The best residency programs provide the all-important combination of time, financial support, work space, and ideally, other interesting artists with whom to interact. Each retreat experience that I have had has been a response to the particular compositional challenge that presented itself at the time. When I spent a year in Helsinki on a Fulbright, I had set the following objective: either I write a piece that brings my compositional language to a higher level, or I quit composing. Given that I had the opportunity to write for an entire year without the pressures of working to make a living, I felt that it was time for some serious reflection. If I couldn’t produce work that furthered my development in such an optimal environment, then I needed to reevaluate my commitment to composition.
I was free to work as much as I wanted on the commission that I had that year, for the Bang on a Can All-Stars, and the time spent immersed in composing paid off. The piece that I wrote synthesized the previous several years of compositional inquiry and produced a work that summarized my past while pointing the way to the future. This example illustrates the kind of opportunities that artists’ colonies and such can offer to composers; not only a chance to focus on the work at hand, but an opportunity to incite a musical crisis as a catalyst for the future.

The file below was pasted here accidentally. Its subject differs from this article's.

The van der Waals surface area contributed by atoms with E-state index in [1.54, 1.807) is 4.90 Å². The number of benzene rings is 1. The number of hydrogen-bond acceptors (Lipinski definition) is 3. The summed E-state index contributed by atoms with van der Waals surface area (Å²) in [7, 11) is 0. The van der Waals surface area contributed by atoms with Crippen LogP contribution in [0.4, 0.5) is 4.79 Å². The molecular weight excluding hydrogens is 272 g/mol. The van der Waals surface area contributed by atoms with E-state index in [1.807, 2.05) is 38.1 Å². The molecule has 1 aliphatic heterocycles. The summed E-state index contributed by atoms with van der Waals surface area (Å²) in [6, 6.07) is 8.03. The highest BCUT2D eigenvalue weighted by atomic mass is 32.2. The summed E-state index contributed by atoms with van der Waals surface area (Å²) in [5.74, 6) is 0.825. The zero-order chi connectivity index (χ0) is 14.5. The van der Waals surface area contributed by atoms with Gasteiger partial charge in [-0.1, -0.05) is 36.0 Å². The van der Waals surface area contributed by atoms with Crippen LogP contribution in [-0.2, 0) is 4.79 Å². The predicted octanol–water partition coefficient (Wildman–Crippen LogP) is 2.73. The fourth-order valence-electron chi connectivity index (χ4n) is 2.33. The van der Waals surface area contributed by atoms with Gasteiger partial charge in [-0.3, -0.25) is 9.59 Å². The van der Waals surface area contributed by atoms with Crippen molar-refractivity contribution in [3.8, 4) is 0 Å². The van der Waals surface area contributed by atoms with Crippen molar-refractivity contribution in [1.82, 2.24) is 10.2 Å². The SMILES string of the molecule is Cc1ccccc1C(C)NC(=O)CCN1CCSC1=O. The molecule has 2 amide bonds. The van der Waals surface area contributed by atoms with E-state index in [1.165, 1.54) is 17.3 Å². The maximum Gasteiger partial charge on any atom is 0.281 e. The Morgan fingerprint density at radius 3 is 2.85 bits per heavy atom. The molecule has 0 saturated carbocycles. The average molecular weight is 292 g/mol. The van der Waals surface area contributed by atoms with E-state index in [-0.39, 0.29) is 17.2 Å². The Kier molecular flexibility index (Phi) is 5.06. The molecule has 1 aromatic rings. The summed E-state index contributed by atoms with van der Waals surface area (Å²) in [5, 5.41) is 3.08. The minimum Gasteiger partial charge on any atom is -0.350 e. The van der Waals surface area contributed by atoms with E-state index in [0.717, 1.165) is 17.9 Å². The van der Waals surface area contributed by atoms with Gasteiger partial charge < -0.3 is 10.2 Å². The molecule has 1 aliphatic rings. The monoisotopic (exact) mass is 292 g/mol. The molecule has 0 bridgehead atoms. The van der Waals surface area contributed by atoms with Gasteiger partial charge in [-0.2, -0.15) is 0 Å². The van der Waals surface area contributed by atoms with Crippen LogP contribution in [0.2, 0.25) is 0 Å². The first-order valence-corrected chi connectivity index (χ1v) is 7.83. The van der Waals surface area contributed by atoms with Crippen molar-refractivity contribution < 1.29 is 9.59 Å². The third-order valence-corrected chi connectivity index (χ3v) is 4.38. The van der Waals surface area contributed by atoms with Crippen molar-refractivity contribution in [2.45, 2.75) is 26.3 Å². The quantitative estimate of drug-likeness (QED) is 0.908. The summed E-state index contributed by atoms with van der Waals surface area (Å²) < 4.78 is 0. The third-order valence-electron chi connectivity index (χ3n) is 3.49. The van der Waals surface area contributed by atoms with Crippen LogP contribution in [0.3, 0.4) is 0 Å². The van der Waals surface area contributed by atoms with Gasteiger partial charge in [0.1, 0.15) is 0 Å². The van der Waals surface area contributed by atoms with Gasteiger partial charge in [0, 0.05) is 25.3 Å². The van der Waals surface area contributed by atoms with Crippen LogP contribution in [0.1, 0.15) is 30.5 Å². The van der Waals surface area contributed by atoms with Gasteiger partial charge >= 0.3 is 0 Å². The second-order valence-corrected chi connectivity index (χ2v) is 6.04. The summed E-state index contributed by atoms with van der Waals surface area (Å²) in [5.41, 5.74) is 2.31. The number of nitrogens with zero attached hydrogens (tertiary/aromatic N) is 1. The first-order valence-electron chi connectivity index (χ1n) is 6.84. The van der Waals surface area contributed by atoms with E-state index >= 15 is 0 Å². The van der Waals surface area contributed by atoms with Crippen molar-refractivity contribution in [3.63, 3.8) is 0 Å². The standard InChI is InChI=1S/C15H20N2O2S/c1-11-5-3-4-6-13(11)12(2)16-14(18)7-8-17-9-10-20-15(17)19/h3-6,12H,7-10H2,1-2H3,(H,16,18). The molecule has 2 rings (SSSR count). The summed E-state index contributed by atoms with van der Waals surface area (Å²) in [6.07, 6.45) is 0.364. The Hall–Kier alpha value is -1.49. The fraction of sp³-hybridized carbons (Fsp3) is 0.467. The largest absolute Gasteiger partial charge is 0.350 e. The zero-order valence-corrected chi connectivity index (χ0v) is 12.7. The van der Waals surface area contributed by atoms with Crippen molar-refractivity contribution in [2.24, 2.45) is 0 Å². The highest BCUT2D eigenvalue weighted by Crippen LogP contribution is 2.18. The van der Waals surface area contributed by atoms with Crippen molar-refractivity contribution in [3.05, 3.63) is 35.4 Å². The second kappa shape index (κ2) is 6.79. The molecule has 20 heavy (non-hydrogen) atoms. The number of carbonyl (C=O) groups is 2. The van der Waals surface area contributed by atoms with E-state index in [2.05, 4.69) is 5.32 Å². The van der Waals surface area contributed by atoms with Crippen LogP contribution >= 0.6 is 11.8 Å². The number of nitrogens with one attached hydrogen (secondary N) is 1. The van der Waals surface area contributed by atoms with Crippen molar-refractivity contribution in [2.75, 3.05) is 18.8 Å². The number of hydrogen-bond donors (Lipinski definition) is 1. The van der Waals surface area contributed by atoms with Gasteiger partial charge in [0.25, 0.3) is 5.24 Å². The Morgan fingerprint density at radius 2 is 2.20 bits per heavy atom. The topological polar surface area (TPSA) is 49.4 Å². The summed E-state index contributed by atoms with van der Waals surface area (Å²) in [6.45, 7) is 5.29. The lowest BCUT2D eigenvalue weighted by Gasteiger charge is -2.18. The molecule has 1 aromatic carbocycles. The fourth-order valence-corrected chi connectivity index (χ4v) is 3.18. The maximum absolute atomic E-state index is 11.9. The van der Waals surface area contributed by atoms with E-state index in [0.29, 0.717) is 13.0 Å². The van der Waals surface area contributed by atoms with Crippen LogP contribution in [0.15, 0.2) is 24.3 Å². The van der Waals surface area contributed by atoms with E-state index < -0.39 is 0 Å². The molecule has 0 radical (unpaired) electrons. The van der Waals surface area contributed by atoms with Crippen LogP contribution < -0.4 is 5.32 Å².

Since then, I have had several other experiences working in retreat-like settings, whether at an artist colony like the Djerassi Resident Artists Program in California or through my current long-term residency in Paris on a prize from UC Berkeley. They have, each in their own way, been invaluable opportunities to confront myself and to really listen to the music that is inside of me.